Consciousness: characteristics and peculiarities
If we were to use an essential and general definition to distinguish awareness from knowledge, it would be the following: awareness is something that allows us to be part of our reality, to perceive every nuance, every stimulus and internal process. Conscience, on the other hand, allows us to behave in an ethical and socially acceptable way.
Broadly speaking, the difference between the two terms seems understandable and at times, even trivial. However, if someone told us “I am aware of my actions” would they refer to the moral or perceptive aspect? Or even both of them? In situations of this kind, we enter the subjective sphere where everything depends on what the speaker wants to express.
What is consciousness?
Philosopher and mathematician Blaise Pascal said that conscience is the best book on morality ever. And he wasn't wrong. This entity is about the human ability to know which actions, thoughts, words and situations are right and appropriate and which are not.
It is a moral and ethical concept; however, some considerations must also be pointed out:
- Consciousness is not about processes like attention and perception.
- Philosophers such as Descartes or Locke tried to deepen this concept to understand what the relationship between consciousness and language, thought and intelligence was. It must also be taken into account that one of the most notable differences between awareness and conscience is that the latter was seen by philosophers as a virtue.
- To say that a person is conscious is to give him credit for having moral values. Having a conscience means trying to live in accordance with a whole series of basic rules of respect and balance. But there is more; sometimes we also use this expression to refer to animals, as sometimes they show that they act in a "moral" or better "social" way just as humans would do.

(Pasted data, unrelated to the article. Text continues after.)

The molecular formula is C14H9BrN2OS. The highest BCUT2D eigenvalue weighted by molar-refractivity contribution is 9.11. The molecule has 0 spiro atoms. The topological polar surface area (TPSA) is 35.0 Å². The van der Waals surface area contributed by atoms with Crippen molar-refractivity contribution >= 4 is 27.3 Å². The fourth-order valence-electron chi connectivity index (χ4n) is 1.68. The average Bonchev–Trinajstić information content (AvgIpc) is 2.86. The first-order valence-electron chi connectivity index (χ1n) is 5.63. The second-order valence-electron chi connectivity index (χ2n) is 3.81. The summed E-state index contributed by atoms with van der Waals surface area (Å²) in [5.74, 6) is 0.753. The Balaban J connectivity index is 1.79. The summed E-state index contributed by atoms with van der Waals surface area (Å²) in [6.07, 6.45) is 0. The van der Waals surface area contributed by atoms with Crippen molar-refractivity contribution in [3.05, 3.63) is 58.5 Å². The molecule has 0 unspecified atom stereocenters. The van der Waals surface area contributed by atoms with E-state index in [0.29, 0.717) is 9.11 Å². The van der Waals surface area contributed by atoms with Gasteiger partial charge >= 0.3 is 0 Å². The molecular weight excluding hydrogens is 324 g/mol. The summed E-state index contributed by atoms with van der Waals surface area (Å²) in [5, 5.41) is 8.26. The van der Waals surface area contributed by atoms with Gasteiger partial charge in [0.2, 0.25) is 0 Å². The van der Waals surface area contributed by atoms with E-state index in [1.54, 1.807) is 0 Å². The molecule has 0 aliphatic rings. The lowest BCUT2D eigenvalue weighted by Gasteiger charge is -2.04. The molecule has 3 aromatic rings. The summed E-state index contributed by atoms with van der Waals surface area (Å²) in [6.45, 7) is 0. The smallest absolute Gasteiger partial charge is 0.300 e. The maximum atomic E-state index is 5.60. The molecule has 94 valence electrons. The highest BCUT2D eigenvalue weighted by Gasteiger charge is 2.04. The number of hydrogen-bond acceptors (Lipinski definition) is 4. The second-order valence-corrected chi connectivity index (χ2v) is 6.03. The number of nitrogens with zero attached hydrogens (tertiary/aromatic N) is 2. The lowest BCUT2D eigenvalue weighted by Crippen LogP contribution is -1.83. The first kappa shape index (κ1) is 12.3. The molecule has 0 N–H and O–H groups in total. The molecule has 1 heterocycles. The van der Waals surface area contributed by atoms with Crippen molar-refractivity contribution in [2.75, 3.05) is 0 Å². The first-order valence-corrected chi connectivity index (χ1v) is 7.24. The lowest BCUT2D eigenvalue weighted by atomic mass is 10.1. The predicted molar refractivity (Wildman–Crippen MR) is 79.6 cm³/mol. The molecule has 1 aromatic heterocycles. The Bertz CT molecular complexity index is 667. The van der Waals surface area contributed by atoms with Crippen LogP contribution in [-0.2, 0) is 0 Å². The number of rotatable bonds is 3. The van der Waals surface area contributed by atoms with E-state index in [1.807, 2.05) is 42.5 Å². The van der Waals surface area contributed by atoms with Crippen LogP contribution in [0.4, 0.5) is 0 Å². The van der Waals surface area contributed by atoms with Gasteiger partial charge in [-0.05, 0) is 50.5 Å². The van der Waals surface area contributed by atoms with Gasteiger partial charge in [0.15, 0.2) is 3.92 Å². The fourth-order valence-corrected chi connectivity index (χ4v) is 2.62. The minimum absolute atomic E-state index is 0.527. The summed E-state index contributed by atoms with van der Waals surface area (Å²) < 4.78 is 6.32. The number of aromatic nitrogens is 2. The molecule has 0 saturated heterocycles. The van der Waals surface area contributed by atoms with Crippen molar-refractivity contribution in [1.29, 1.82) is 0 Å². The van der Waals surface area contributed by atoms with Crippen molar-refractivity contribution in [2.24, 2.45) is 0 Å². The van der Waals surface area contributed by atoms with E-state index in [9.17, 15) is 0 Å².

Consciousness is instinct
That is, neuroscience has found the place where "consciousness" is located: which, without running into "language traps", does not coincide with what in common language is called "conscious thinking" (terminology that is used outside neuroscience to give a 'hat' to our decisions). Or the thought that is verbalized then translated into words, but with what in common language we know as instinct, which represents the non-verbalized decision-making activity. Consider that most of our decisions do not take place with a verbalized conscious thought, but in an "automatic" way.
The neural basis of consciousness
We know how by consciousness, we mean both a physiological state (the waking state) and the subjective awareness we have of the world and of ourselves. The study of the waking state is fully part of the conventional line of neurobiological research that has been able to identify, therefore, the neuroanatomical substrates and the underlying physiological processes. Consciousness understood as awareness and self-awareness raise complex and controversial philosophical questions and, therefore, is much more difficult to study with the techniques of cognitive neuroscience.
Research in this area has focused on the study of conscious visual perception in normal subjects and on the study of patients with various pathological conditions. The awareness of visual sensory stimuli provides a modest modulation of the activity by the sensory cortices and the parietal and frontal cortices that support attention and many other cognitive functions. Research on patients with awareness-related diseases, however clinically important, has not led to any consensus on the nature of consciousness.
Efforts to identify the neural basis of consciousness have not yet produced certain results, so much so that some scientists have been attracted to the idea that human consciousness can depend on a mechanism whose basis goes beyond conventional thinking!
Author: Vicki Lezama